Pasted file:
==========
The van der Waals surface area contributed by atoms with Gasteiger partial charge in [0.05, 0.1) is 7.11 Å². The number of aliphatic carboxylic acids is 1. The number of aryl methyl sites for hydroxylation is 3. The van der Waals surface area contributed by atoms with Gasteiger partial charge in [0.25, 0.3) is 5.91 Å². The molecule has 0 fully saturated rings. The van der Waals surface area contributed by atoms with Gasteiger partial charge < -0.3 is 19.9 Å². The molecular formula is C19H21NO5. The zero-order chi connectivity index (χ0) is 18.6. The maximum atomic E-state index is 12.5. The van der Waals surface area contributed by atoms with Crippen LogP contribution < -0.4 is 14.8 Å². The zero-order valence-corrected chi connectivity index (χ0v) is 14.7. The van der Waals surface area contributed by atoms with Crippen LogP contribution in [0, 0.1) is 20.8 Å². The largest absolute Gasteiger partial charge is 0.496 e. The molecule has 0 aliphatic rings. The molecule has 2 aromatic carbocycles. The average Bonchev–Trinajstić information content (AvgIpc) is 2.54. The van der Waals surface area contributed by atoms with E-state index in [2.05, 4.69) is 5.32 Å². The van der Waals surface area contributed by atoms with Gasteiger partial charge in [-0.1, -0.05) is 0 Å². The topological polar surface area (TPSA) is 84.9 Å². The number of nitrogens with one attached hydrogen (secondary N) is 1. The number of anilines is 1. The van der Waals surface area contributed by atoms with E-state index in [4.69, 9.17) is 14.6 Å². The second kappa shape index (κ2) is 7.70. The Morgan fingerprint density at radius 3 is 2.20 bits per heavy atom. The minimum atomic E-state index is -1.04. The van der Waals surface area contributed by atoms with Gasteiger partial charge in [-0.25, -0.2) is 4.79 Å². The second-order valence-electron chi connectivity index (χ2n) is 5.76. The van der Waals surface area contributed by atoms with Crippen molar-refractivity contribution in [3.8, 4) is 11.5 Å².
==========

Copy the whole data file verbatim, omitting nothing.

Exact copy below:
The van der Waals surface area contributed by atoms with Gasteiger partial charge in [0.05, 0.1) is 7.11 Å². The number of aliphatic carboxylic acids is 1. The number of aryl methyl sites for hydroxylation is 3. The van der Waals surface area contributed by atoms with Gasteiger partial charge in [0.25, 0.3) is 5.91 Å². The molecule has 0 fully saturated rings. The van der Waals surface area contributed by atoms with Gasteiger partial charge < -0.3 is 19.9 Å². The molecular formula is C19H21NO5. The zero-order chi connectivity index (χ0) is 18.6. The maximum atomic E-state index is 12.5. The van der Waals surface area contributed by atoms with Crippen LogP contribution < -0.4 is 14.8 Å². The zero-order valence-corrected chi connectivity index (χ0v) is 14.7. The van der Waals surface area contributed by atoms with Crippen LogP contribution in [0, 0.1) is 20.8 Å². The largest absolute Gasteiger partial charge is 0.496 e. The molecule has 0 aliphatic rings. The molecule has 2 aromatic carbocycles. The average Bonchev–Trinajstić information content (AvgIpc) is 2.54. The van der Waals surface area contributed by atoms with E-state index in [2.05, 4.69) is 5.32 Å². The van der Waals surface area contributed by atoms with Gasteiger partial charge in [-0.1, -0.05) is 0 Å². The topological polar surface area (TPSA) is 84.9 Å². The number of nitrogens with one attached hydrogen (secondary N) is 1. The number of anilines is 1. The van der Waals surface area contributed by atoms with E-state index in [4.69, 9.17) is 14.6 Å². The second kappa shape index (κ2) is 7.70. The Morgan fingerprint density at radius 3 is 2.20 bits per heavy atom. The minimum atomic E-state index is -1.04. The van der Waals surface area contributed by atoms with Gasteiger partial charge in [-0.25, -0.2) is 4.79 Å². The second-order valence-electron chi connectivity index (χ2n) is 5.76. The van der Waals surface area contributed by atoms with Crippen molar-refractivity contribution in [3.8, 4) is 11.5 Å².